One of the most prominent and ubiquitous patterns of life on Earth is the systematic increase in species diversity from temperate to tropical latitudes (1). For nearly half a century, ecologists have hypothesized that higher species diversity in the tropics is maintained by negative density–dependent interactions among species and their specialized natural enemies (26). Conspecific negative density dependence (CNDD) is the process by which population growth rates decline at high densities as a result of natural enemies (e.g., predators, pathogens, or herbivores) and/or competition for space and resources (24, 7). Numerous studies have documented the existence of CNDD in one or several plant species (812), and most of these studies explicitly or implicitly assume that stronger CNDD maintains higher species diversity in communities. However, only a handful of studies have explicitly examined the link between CNDD and species diversity (4, 11, 13, 14), and no study has examined this relationship across temperate and tropical latitudes. Despite decades of study, our understanding of how processes at local scales—such as density-dependent biotic interactions—influence global patterns of biodiversity remains in flux (1, 15).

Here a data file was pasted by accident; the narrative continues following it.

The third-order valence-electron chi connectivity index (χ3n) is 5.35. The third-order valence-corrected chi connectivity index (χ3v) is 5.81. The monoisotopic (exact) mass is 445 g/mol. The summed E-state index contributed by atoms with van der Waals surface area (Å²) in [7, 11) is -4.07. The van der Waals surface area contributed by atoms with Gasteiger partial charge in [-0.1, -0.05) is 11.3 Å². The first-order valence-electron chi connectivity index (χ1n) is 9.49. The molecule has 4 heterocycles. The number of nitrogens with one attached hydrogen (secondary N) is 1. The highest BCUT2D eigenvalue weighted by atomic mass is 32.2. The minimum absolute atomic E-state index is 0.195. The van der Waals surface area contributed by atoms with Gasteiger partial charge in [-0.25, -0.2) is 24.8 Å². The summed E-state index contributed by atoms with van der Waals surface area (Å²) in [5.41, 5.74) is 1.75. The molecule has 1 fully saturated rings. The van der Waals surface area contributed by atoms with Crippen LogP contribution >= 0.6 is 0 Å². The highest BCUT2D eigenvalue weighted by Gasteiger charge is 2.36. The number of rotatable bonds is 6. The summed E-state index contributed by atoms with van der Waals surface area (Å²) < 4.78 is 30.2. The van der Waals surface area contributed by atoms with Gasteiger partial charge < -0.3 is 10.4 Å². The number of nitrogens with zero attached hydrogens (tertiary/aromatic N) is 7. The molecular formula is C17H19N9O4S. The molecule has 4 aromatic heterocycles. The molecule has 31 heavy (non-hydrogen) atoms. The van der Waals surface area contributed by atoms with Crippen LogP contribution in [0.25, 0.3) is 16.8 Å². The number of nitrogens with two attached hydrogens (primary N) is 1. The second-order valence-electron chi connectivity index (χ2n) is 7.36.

Both species-specific and more generalized mechanisms can cause CNDD, but only CNDD caused by species-specific mechanisms can maintain diversity (2, 3, 16, 17). Species-specific causes of CNDD include intraspecific competition or pressure from host-specific natural enemies (6, 9, 10, 16). These specialized interactions stabilize populations of individual species, causing population growth rates to decrease when a species is locally common and increase when a species is locally rare (6, 9, 10, 17). Thus, CNDD caused by specialized interactions results in the maintenance of diversity via negative frequency dependence at local scales (1719). However, negative density dependence may also result from interactions that are more generalized with respect to species identity, such as interspecific competition or pressure from generalist natural enemies (6, 16, 20). In this case, high densities of either conspecifics or heterospecifics similarly reduce population growth rates of a given species, and one or a few better-performing species could exclude others (6, 16, 20). Thus, negative effects of conspecific densities on the recruitment or survival of a given species (i.e., CNDD) are expected to maintain diversity only when they are stronger relative to any negative effects from heterospecific densities [hereafter, heterospecific negative density dependence (HNDD)] (17). Increases in CNDD relative to HNDD indicate greater specificity of the mechanisms underlying CNDD and are expected to maintain higher levels of species diversity (9, 10, 1719).